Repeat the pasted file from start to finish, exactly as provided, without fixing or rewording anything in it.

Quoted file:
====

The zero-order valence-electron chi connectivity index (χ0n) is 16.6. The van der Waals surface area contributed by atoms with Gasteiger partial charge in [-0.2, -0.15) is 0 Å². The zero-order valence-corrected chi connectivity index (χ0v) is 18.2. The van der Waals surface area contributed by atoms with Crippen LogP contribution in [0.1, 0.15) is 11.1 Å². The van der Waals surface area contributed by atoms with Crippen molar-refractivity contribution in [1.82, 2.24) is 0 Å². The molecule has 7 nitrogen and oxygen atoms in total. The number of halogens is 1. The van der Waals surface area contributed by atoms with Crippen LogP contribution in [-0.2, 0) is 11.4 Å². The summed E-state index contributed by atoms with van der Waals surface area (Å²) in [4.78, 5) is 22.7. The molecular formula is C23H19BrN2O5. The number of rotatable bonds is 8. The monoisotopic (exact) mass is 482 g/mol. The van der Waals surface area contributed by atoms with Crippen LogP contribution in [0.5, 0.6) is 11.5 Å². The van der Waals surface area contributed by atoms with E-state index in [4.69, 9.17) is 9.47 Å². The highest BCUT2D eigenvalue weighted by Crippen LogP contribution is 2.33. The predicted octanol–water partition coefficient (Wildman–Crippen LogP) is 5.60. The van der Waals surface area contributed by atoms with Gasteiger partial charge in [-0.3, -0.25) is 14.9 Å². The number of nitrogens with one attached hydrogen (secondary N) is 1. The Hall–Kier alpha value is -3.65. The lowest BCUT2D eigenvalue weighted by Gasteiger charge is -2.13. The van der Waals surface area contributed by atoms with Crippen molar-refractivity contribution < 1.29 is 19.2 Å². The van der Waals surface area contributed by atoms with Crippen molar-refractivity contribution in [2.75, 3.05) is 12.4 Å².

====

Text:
The zero-order valence-electron chi connectivity index (χ0n) is 16.6. The van der Waals surface area contributed by atoms with Gasteiger partial charge in [-0.2, -0.15) is 0 Å². The zero-order valence-corrected chi connectivity index (χ0v) is 18.2. The van der Waals surface area contributed by atoms with Crippen LogP contribution in [0.1, 0.15) is 11.1 Å². The van der Waals surface area contributed by atoms with Crippen molar-refractivity contribution in [1.82, 2.24) is 0 Å². The molecule has 7 nitrogen and oxygen atoms in total. The number of halogens is 1. The van der Waals surface area contributed by atoms with Crippen LogP contribution in [-0.2, 0) is 11.4 Å². The summed E-state index contributed by atoms with van der Waals surface area (Å²) in [4.78, 5) is 22.7. The molecular formula is C23H19BrN2O5. The number of rotatable bonds is 8. The monoisotopic (exact) mass is 482 g/mol. The van der Waals surface area contributed by atoms with Crippen LogP contribution in [0.5, 0.6) is 11.5 Å². The van der Waals surface area contributed by atoms with E-state index in [4.69, 9.17) is 9.47 Å². The highest BCUT2D eigenvalue weighted by Crippen LogP contribution is 2.33. The predicted octanol–water partition coefficient (Wildman–Crippen LogP) is 5.60. The van der Waals surface area contributed by atoms with Gasteiger partial charge in [-0.3, -0.25) is 14.9 Å². The number of nitrogens with one attached hydrogen (secondary N) is 1. The Hall–Kier alpha value is -3.65. The lowest BCUT2D eigenvalue weighted by Gasteiger charge is -2.13. The van der Waals surface area contributed by atoms with Crippen molar-refractivity contribution < 1.29 is 19.2 Å². The van der Waals surface area contributed by atoms with Crippen molar-refractivity contribution in [2.75, 3.05) is 12.4 Å².